The Henryton State Hospital complex, comprising 19 buildings, was located in Marriottsville, southern Carroll County, Maryland. It was situated on the main line of the Baltimore and Ohio Railroad and was demolished in 2013.
In 1918, the General Assembly of Maryland decided on the need to build a tuberculosis sanatorium for local African Americans. Such a sanatorium was initially named the Center of the Henryton State Hospital, but it was also sometimes called the Henryton Tuberculosis Sanatorium.
In 1922, the construction of the sanatorium began, with the project being supervised by the Maryland Mental Hygiene Council.
The hospital was one of the first mental health facilities in Maryland that was built for African Americans and offered them the same level of treatment as white people. However, not everyone agreed that it was beneficial. Some felt that the hospital was used to exile tuberculosis patients rather than offer them suitable treatments.
Six main buildings and one utility factory were opened for use in 1922. However, construction continued even while those sections were in operation and the entire hospital was fully opened in September 1923.
According to Maryland statistics, in the early 1930s, the number of African Americans with tuberculosis was four times greater than the number of white people who were sick. Consequently, the hospital struggled to cope with the growing number of patients and it was necessary to increase its capacity.
In 1938, the hospital was allocated 270,000 US dollars which was used to expand the complex so that the institution could house another 200 patients.
In addition to expanding the hospital and its beds, in the 1940s the hospital added a refrigerated mortuary to its list of services. The reason behind this addition was because hospital staff had cremated an African-American child without notifying his parents about it first.
By the time these extensions had been completed, the Henryton hospital complex had doubled in size.
But construction plans didn’t stop there. In addition to the general expansion, several municipal buildings were built within the complex. These buildings were completed in 1946 and by the 1950s, there was space for 400 patients in the hospital.
By the time all these expansions had been completed, the incidence of tuberculosis has decreased, which resulted in empty beds in the hospital. As a result, by 1963, only 200 patients were staying in the hospital.
In the same year, the Maryland Mental Hygiene Council and the Department of Health merged to become the Maryland Department of Health and Mental Hygiene – DHMH.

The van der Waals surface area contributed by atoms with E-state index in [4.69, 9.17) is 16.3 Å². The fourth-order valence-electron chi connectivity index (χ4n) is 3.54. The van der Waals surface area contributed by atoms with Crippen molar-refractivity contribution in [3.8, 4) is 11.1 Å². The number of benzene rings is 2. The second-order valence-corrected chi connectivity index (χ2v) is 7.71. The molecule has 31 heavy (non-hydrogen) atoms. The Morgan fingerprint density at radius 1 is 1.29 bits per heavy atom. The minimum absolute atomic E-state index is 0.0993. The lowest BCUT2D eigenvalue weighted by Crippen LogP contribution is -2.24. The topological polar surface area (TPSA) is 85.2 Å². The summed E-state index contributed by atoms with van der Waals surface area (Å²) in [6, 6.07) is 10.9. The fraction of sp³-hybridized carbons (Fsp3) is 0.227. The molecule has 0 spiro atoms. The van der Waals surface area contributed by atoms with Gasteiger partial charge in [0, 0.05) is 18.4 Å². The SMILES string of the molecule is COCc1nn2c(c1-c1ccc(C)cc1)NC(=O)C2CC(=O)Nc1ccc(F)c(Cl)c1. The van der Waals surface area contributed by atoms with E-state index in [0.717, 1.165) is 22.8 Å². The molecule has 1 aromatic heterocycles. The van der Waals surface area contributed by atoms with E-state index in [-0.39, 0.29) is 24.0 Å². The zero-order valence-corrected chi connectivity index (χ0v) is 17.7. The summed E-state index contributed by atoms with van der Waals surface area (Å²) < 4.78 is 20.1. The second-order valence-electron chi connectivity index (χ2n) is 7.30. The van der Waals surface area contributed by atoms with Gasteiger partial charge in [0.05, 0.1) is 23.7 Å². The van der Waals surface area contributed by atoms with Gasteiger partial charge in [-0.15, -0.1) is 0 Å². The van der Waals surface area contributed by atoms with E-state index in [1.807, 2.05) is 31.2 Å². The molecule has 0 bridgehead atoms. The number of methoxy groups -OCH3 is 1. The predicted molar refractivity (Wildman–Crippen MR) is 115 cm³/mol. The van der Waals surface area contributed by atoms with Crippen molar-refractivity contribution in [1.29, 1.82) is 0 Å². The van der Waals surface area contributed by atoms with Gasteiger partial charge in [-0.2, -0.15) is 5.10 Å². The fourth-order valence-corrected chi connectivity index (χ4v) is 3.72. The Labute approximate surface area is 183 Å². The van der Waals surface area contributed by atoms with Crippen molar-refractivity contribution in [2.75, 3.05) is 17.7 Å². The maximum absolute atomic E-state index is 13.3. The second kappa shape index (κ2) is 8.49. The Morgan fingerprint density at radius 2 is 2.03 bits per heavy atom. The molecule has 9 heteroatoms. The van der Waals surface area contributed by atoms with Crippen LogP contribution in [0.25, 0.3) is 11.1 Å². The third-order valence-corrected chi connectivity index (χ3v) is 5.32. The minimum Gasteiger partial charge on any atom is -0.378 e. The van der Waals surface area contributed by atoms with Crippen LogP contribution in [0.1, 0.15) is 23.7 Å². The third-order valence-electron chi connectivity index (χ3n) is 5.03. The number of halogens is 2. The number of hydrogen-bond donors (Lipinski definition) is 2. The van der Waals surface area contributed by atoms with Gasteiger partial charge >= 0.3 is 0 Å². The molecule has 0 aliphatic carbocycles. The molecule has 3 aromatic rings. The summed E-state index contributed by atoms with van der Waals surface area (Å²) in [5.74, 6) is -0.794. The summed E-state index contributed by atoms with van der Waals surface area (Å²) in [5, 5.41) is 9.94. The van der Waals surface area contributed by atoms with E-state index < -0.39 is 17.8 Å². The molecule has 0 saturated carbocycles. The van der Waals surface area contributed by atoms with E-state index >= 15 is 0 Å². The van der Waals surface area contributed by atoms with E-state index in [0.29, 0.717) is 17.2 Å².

As part of the establishment of the DHMH, the tuberculosis hospital was transformed into the Center of the Henryton State Hospital. The purpose of the institution changed from being the treatment of tuberculosis patients to educating and rehabilitating outpatients with disabilities aged 18 and over.
As part of its new remit, the hospital launched a rehabilitation program to assist patients with disabilities so that they could adapt to living in their communities and possibly going to work. The program was incredibly successful in reintegrating patients into society.
The hospital would also offer respite care, with admission by special request.
In the early 1970s, the preference began to be for outpatient care and home care. This naturally led to a reduction in the number of patients in the hospital.
In 1984, a decision was made to halt the program due to the low numbers of patients enrolled. A year later, there were fewer than 100 patients in the Henryton State Center; by the fall of 1985, the facility was closed forever.
A few years after its closure, the former hospital fell into an abandoned state and became an object of curiosity among urban researchers and vandals.
Although visiting this property without written consent from the DHMH was prohibited, the doors to all the buildings were broken as people attempted to gain access anyway. The threat of fines and criminal charges did not seem to act as much of a deterrent.
Furthermore, most of the windows were knocked out, littering the site with broken glass, and the facade was covered with graffiti.
Henryton suffered from a large number of fires that were considered to be started in suspicious circumstances. One newspaper reported that there were as many as 70 fires over the course of a decade. The most notable one occurred in December 2007, when the fire raged for over three hours, causing significant damage to the main building.
After that, in April 2011, there was another fire that damaged the roof of one building and required the help of firefighters from four counties to put it out.
Despite the fire damage, there were still a few parties interested in purchasing the property from the Maryland DHMH, including a non-profit organization called Save Henryton. However, all proposals were unsuccessful.
After a third major fire caused damage to other abandoned buildings, the Carroll County government allocated $4 million to demolish the property, including dealing with asbestos removal. They were worried about the deteriorating state of the building and also the cost of putting out the fires as well as the risk to the firefighters.
Demolition of the hospital buildings began in the spring of 2013. By September that year, all 19 buildings had gone, replaced by a small plaque detailing the history of the site.
Currently, plans are underway to transform the 105-acre site back into a part of the Patapsco Valley State Park, and grass has been planted where the hospital buildings once stood.
Robert is a Maryland-based wedding photographer who is very passionate about photography. You should definitely visit his website A Flash Away Photography to check out his wonderful wedding photographs or to contact him with any questions, including a free consultation!